John, the Chief Executive Officer of XYZ International, and Simon, the President of the same company, are standing near a window on the top floor of a tall office block.
John points at something reddish below on the pavement and says, “I am sure it is a brick lying down there on the pavement”.
“It can't be a brick”, says Simon, “I am sure it is card box”.
“And I am one hundred percent sure that it is a brick”, says John.
“And I am absolutely convinced it is a card box”, answers Simon.
At this moment Susan, the cleaner, enters the room.
“Look at that brick down there, Susan”, says John pointing to the pavement below, “Simon says, it's a card box”.
“Which brick?”, asks Susan.
“That reddish card box over there”, says Simon.
“I see something reddish down there”, says Susan, “But I do not know what it is”.
“Come on, Susan”, says John, “You must have an opinion! Of course, it is a brick!”
“Come on, Susan”, says Simon, “It is important to have strong convictions! Of course, it is a card box!”
“Just wait a minute till I came back”, says Susan and leaves the room.
“Some people have no convictions”, remarks John, with an air of superiority.
“Yes, it is important to have opinions and to be able to defend them”, agrees Simon.
At this point Susan re‐enters the room holding a reddish plastic sponge in her hand.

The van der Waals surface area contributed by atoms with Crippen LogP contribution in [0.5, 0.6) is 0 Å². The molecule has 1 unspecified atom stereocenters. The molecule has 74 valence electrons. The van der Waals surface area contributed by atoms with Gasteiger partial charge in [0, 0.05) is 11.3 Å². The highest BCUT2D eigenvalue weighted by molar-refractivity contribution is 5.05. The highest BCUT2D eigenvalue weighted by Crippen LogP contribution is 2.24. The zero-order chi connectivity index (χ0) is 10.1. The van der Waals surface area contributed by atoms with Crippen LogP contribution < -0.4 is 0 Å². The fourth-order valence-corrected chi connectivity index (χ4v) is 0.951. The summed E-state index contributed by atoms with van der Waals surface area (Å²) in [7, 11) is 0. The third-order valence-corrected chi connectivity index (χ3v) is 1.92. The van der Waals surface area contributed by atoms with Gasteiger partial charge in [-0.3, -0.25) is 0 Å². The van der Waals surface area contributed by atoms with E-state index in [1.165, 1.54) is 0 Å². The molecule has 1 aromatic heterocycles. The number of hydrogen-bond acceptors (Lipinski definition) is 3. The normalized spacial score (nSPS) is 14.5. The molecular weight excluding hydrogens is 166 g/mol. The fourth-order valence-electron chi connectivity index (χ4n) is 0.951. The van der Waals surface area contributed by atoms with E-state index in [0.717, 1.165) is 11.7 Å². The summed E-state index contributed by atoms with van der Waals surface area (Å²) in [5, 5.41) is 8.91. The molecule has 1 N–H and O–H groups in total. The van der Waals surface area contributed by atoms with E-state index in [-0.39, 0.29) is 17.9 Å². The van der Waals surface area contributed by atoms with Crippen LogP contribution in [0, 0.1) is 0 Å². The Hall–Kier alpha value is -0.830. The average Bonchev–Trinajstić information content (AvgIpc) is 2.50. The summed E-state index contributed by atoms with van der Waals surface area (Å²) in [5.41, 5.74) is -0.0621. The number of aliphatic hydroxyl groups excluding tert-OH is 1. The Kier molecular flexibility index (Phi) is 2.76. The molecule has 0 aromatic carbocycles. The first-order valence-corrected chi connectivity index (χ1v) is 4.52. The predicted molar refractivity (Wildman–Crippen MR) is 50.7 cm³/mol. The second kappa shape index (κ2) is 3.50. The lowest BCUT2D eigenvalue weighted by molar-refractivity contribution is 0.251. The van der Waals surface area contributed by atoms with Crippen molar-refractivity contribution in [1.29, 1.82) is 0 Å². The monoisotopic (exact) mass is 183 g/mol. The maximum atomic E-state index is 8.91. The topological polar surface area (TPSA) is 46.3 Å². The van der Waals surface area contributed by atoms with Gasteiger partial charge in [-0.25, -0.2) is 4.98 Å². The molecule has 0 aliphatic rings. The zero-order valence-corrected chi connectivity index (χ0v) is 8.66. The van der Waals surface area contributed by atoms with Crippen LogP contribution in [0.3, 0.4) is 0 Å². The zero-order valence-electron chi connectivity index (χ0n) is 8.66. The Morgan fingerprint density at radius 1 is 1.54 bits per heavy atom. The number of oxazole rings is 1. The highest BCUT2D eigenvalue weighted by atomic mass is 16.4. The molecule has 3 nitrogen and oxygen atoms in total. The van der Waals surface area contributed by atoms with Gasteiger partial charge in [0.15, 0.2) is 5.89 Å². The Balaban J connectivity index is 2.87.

“This is what you were arguing about”, says she showing to them the sponge, “It is a sponge, and neither a brick, nor a card box”.
“So, I was right that it was not a card box”, exclaims John triumphantly.
“It was I who was right”, retorts Simon, “It is certainly not a brick”.
The above little scene had no serious consequences. No cities were destroyed and no people were killed.
But government decisions resulting in destruction of cities and deaths of tens of thousands are taken on the basis of opinions and convictions.
How often those in power have sufficient honesty and objectivity to tell themselves, “We do not know”, rather than forming opinions and convictions. And how often do they take the necessary steps to verify the facts before they take decisions affecting life and property of others?
The conclusion of the Butler report that while everybody was wrong, there is no one to blame, is unfortunately correct. It is not the fault of Tony Blair or of any of the people mentioned in the report, that the Public agrees to be governed by people who take decisions on the basis of opinions and convictions, rather than having duty to undertake the necessary work to discover the facts.
Government requires decisions based on honest, impartial and objective investigation of facts. Politics is based on opinions and convictions. This is why politicians are incapable of providing honest and competent government. Tony Blair deserves praise, not condemnation, for teaching the Public this important lesson.